Support independent, student-run journalism.

Your support helps give staff members from all backgrounds the opportunity to conduct meaningful reporting on important issues at Stanford. All contributions are tax-deductible.

Ghosts of CHAN

A personal retrospective of a first-time theater director

The cast and staff of the Asian American Theater Project's winter 2018 production of Lloyd Suh's "Charles Francis Chan Jr.'s Exotic Oriental Murder Mystery." (Courtesy of Frank Chen)

For an optimal viewing experience, watch this 360° video on a virtual reality headset such as Google Cardboard with headphones or Oculus Rift. If viewing on a computer, drag your mouse around the video to rotate the 360° video. If viewing on a mobile device, launch the video in the YouTube app in order to activate the device’s rotational sensors.

I had the honor of directing the Stanford Asian American Theater Project’s winter 2018 play, “Charles Francis Chan Jr.’s Exotic Oriental Murder Mystery” by Lloyd Suh — commonly known as CHAN. As this was my first time directing a full-length play, I spent a long time processing my feelings and reactions, and this video is but an small slice of what is floating through my head.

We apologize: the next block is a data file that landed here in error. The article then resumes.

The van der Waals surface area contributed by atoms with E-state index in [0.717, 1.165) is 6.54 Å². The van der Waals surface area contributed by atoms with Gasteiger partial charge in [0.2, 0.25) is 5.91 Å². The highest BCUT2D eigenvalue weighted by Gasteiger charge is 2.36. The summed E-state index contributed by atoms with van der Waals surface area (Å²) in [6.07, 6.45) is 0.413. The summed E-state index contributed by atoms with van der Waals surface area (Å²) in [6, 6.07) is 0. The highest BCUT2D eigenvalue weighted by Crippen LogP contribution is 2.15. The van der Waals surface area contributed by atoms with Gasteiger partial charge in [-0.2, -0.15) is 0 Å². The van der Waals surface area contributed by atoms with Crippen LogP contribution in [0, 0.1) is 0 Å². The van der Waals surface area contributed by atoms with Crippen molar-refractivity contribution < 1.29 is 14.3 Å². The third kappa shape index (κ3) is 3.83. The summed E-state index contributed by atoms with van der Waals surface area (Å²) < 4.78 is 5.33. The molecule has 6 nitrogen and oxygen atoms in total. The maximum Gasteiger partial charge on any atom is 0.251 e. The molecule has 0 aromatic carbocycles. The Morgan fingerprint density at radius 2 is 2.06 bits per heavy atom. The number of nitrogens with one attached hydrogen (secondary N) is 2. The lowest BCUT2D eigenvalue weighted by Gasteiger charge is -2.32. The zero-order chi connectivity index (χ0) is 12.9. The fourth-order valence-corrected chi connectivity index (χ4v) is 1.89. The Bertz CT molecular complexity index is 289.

The beauty of theater is its ephemerality. In the 360° video, you won’t see anything of the actual production itself — just time lapses of load-in (constructing the set in the space) and strike (deconstructing the set), along with footage of the CHAN team dancing as we take down the set. Strike is never a happy time; grueling hours of week coupled with the fact that our small family was about to part ways and we’d probably never all be in the same room at the same time ever again.

Yet the CHAN strike was joyous, meaningful, and memorable because we chose to savor our time together rather than reminisce on what would eventually be the past.

Contact Olivia Popp at oliviapopp ‘at’ stanford.edu.

While you're here...

We're a student-run organization committed to providing hands-on experience in journalism, digital media and business for the next generation of reporters. Your support makes a difference in helping give staff members from all backgrounds the opportunity to develop important professional skills and conduct meaningful reporting. All contributions are tax-deductible.